Hjem
Ecological and Environmental Change Research Group

Varselmelding

There has not been added a translated version of this content. You can either try searching or go to the "area" home page to see if you can find the information there
Grubb review

Contributions of Quaternary botany to modern ecology and biogeography

John Birks spent a total of 22 months starting in October 2016 writing this monograph as a Grubb Review.

A peaty landscape showing the exposed remains of fossil pine stumps
Remains of Scots Pine (Pinus sylvestris) preserved in blanket bog on Rannoch Moor, Scotland. The stumps are about 4500–6000 years old. Such stumps were the first Quaternary plant fossils to be studied scientifically by the Rev. C. Tait (1794).
Foto/ill.:
Derek Ratcliffe

John's 'Grubb Review' was published in Plant Ecology and Diversity in late 2019. It attempts to provide a comprehensive review of some of the contributions that Quaternary botany (mainly studies of pollen and plant macrofossils) have made to different aspects of modern ecology and biogeography. These include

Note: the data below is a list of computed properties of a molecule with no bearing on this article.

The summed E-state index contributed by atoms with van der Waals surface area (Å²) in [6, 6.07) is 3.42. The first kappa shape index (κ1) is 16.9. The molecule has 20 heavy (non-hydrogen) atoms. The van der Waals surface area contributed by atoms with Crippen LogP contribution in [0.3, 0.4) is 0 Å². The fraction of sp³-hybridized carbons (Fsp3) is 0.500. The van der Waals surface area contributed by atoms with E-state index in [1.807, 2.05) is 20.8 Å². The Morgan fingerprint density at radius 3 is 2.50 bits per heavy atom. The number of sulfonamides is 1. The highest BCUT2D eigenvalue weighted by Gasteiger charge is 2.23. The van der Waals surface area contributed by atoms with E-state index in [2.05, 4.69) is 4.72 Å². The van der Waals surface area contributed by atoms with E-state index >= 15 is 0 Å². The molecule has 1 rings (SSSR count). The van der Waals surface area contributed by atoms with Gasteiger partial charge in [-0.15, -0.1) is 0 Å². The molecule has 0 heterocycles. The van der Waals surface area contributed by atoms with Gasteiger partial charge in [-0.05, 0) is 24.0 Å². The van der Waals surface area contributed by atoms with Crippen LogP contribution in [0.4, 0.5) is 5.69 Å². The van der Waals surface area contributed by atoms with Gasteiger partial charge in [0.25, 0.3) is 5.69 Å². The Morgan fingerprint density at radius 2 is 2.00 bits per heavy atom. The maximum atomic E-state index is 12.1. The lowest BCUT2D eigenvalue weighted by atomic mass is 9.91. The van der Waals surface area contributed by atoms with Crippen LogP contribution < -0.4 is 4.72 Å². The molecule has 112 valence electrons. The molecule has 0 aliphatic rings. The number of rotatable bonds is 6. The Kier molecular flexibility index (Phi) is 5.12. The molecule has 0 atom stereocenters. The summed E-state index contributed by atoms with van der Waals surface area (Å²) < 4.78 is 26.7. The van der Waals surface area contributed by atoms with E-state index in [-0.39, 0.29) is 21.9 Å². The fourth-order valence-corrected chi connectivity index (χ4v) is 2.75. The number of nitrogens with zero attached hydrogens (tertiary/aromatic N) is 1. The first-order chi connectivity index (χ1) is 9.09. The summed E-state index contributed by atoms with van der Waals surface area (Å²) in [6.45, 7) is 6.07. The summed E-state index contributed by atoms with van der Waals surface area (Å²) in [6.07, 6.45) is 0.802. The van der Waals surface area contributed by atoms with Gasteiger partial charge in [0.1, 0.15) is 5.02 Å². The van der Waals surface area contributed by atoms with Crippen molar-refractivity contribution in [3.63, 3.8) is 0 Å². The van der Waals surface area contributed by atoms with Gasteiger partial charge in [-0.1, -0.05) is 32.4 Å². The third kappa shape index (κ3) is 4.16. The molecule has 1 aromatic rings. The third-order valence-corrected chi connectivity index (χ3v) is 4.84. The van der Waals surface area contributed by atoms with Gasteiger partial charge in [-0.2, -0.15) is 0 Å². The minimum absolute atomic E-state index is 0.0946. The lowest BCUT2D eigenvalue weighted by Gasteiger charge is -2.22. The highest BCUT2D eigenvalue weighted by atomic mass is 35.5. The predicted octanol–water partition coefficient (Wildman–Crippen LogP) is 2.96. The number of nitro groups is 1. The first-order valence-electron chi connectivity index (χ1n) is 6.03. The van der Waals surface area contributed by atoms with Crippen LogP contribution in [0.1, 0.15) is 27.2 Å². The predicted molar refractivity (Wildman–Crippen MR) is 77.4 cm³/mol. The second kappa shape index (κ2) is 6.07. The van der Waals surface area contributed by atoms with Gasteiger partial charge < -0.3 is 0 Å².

• tree-spreading and range dynamics
  • long-term soil changes
  • refugia
  • extinctions and exterminations
  • persistence, adaptation, and plasticity
  • realised environmental space and potential niches
  • the community concept and no-analogue assemblages
  • tree and forest dynamics
  • human impact in tropical forests
  • conservation ecology
  • island biogeography
  • megafaunal extinctions
  • biodiversity trends

The review has 124 pages of text, 77 pages of references, 13 pages of supplementary material, 28 figures, and 27 tables. Over 1600 references are cited. The monograph occupies two issues of a volume of the journal.

Writing the Grubb Review was a personal pleasure as Peter Grubb taught John in 1963-66 and they were colleagues from 1971-82. John used to run Peter Grubb's introductory botany practical classes that ranged from the arctic to Amazonia! Peter described John's review as a "tour-de-force".

When Grubb Reviews (GRs) were first introduced, the editors wrote "we foresee the GRs to accomplish an academic splendour, treating a variety of intriguing topics as a science publishing analogy to the GRs or grand randonnées of France, which are long-distance, often high-elevation panoramic walking routes. GR readers are invited to take the high road."

Birks, H.J.B. (2019) Contributions of Quaternary botany to modern ecology and biogeography. Plant Ecology and Diversity 12: 189-385 10.1080/17550874.2019.1646831